Although New Jersey is a “national leader in policies that support working families,” the state’s paid family leave insurance program is a work in progress, said Debra Lancaster, executive director of the Rutgers Center for Women and Work, and one of the lead authors of the study.
“When workers don’t know the program exists, or they have trouble applying, or the payments take too long to arrive, then clearly we have work to do,” she continued in a statement accompanying the report.
The state’s paid family leave program was enacted in 2009 and expanded in 2019 in the midst of the COVID-19 pandemic. Like the state’s beleaguered unemployment system, the family leave system is dependent on antiquated technology. New Jersey’s jobless benefits program depends on the decades-old COBOL computer programming, while the family leave and temporary disability programs rely on a claims management system that runs on a 1988 mainframe. The result is delays of weeks or months for claimants to get their payments.
Only 53% of New Jerseyans know that family leave exists, which the study attributes to a failure on the part of the Department of Labor & Workforce Development to meet its “legal obligation” to spend $1.2 million a year on education and outreach. Those earning less than $100,000 a year are less aware than those making over $100,000, 41% and 65% respectively.
State labor officials estimate that 177,898 New Jerseyans will have been served by either the TDI or FLI programs by the end of 2021.
Most claims were completed within 28 days, and those few that weren’t were because of “lag time” in receiving medical records, a spokesperson said.
Paper applications are time-consuming, while online applications include confusing questions that tripped the system and led to further delays. Of particular frustration for many applicants were questions on the last day worked, as it was “not clear what they mean by the last day worked, last day paid by the company,” the study found.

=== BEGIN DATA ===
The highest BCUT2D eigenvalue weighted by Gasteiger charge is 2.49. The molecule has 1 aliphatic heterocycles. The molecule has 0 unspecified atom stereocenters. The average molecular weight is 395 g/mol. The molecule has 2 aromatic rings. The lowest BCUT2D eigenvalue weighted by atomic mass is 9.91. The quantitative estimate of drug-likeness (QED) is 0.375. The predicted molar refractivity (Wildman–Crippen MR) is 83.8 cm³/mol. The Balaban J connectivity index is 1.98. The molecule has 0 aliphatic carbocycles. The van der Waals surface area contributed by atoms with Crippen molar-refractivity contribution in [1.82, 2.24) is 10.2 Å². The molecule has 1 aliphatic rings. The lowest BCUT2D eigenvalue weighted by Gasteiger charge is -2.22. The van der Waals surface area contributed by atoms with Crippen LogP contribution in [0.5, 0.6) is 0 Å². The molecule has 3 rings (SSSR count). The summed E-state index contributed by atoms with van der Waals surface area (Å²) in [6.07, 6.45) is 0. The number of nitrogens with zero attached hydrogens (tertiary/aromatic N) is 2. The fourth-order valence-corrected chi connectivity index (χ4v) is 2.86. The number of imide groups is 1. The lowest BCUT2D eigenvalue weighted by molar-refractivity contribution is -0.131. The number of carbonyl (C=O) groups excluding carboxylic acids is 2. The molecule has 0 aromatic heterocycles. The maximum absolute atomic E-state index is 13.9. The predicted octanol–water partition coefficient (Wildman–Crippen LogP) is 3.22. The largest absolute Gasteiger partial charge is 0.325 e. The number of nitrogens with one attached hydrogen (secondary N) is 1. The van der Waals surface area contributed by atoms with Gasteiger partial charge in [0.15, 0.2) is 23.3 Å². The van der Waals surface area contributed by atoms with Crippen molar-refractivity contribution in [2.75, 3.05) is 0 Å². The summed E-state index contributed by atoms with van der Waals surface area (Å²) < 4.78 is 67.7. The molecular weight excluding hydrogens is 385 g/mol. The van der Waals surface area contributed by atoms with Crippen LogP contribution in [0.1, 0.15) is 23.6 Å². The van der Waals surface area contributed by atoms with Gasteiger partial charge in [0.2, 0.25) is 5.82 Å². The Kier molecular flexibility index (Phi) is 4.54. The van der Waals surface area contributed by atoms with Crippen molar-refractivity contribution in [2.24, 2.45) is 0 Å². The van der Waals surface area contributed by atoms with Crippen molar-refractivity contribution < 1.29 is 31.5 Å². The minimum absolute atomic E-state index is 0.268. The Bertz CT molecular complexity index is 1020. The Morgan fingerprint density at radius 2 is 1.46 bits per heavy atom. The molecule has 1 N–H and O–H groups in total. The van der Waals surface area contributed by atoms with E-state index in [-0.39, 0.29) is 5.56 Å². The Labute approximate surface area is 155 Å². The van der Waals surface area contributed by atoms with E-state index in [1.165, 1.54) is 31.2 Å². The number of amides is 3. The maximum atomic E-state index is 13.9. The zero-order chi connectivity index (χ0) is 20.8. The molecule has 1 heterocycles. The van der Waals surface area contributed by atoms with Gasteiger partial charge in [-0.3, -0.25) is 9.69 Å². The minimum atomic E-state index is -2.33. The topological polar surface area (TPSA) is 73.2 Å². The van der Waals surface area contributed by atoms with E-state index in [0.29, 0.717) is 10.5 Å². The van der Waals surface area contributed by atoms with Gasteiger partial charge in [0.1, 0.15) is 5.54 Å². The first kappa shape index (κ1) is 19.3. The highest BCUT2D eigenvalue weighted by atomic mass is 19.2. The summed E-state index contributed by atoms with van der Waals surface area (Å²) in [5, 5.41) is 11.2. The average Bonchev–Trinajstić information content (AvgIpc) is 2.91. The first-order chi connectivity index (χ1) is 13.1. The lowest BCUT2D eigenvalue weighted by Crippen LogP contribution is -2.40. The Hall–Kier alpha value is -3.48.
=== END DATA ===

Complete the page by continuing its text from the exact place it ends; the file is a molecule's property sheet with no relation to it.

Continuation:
“[T]hat portion was confusing because it could mean so many different things for different people,” it continues.
The state labor department should set up a help-line for applicants, who for now have to rely on assistance from informal Facebook groups.
Human resources departments also are “ill-equipped to guide their employees through the process,” and suggested that the NJDOL keep businesses in the loop on any changes to the process.
“Employees mentioned that if their HR department had an organized way to talk about leave, they found it much easier to apply for and receive the benefits,” researchers found. In several instances, claimants had to get the necessary information outside of their employer.
Labor officials maintained that a toolkit for employers is being developed, and that they’ve been working to modernize the FLI technology, as well as build awareness of the insurance benefits through a multilingual campaign.
Editor’s note: This story was updated at 12:27 p.m. EST on Dec. 7, 2021, to include remarks from the New Jersey Department of Labor & Workforce Development.[/vc_column_text][/vc_column][/vc_row]